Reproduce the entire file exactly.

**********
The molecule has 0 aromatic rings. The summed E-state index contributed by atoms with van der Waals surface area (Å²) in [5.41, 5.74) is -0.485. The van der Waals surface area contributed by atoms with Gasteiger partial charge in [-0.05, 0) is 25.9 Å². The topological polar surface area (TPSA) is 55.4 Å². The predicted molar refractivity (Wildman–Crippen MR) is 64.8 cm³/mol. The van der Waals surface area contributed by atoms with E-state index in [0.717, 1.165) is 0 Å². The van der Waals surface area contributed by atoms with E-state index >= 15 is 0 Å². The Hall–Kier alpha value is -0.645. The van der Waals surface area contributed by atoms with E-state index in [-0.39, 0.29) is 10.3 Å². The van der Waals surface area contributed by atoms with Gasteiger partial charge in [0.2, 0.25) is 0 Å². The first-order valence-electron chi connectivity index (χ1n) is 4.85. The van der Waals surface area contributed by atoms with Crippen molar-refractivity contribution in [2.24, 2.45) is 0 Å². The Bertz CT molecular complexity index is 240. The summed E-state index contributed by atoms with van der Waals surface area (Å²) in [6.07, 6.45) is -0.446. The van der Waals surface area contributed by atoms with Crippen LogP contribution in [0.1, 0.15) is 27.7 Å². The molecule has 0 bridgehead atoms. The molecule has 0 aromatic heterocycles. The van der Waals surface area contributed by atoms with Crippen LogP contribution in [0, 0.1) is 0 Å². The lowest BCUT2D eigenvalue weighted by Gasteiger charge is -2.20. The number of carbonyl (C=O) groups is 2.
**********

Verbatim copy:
The molecule has 0 aromatic rings. The summed E-state index contributed by atoms with van der Waals surface area (Å²) in [5.41, 5.74) is -0.485. The van der Waals surface area contributed by atoms with Gasteiger partial charge in [-0.05, 0) is 25.9 Å². The topological polar surface area (TPSA) is 55.4 Å². The predicted molar refractivity (Wildman–Crippen MR) is 64.8 cm³/mol. The van der Waals surface area contributed by atoms with E-state index in [0.717, 1.165) is 0 Å². The van der Waals surface area contributed by atoms with E-state index >= 15 is 0 Å². The Hall–Kier alpha value is -0.645. The van der Waals surface area contributed by atoms with E-state index in [-0.39, 0.29) is 10.3 Å². The van der Waals surface area contributed by atoms with Gasteiger partial charge in [0.2, 0.25) is 0 Å². The first-order valence-electron chi connectivity index (χ1n) is 4.85. The van der Waals surface area contributed by atoms with Crippen molar-refractivity contribution in [2.24, 2.45) is 0 Å². The Bertz CT molecular complexity index is 240. The summed E-state index contributed by atoms with van der Waals surface area (Å²) in [6.07, 6.45) is -0.446. The van der Waals surface area contributed by atoms with Crippen LogP contribution in [0.1, 0.15) is 27.7 Å². The molecule has 0 bridgehead atoms. The molecule has 0 aromatic heterocycles. The van der Waals surface area contributed by atoms with Crippen LogP contribution in [0, 0.1) is 0 Å². The lowest BCUT2D eigenvalue weighted by Gasteiger charge is -2.20. The number of carbonyl (C=O) groups is 2.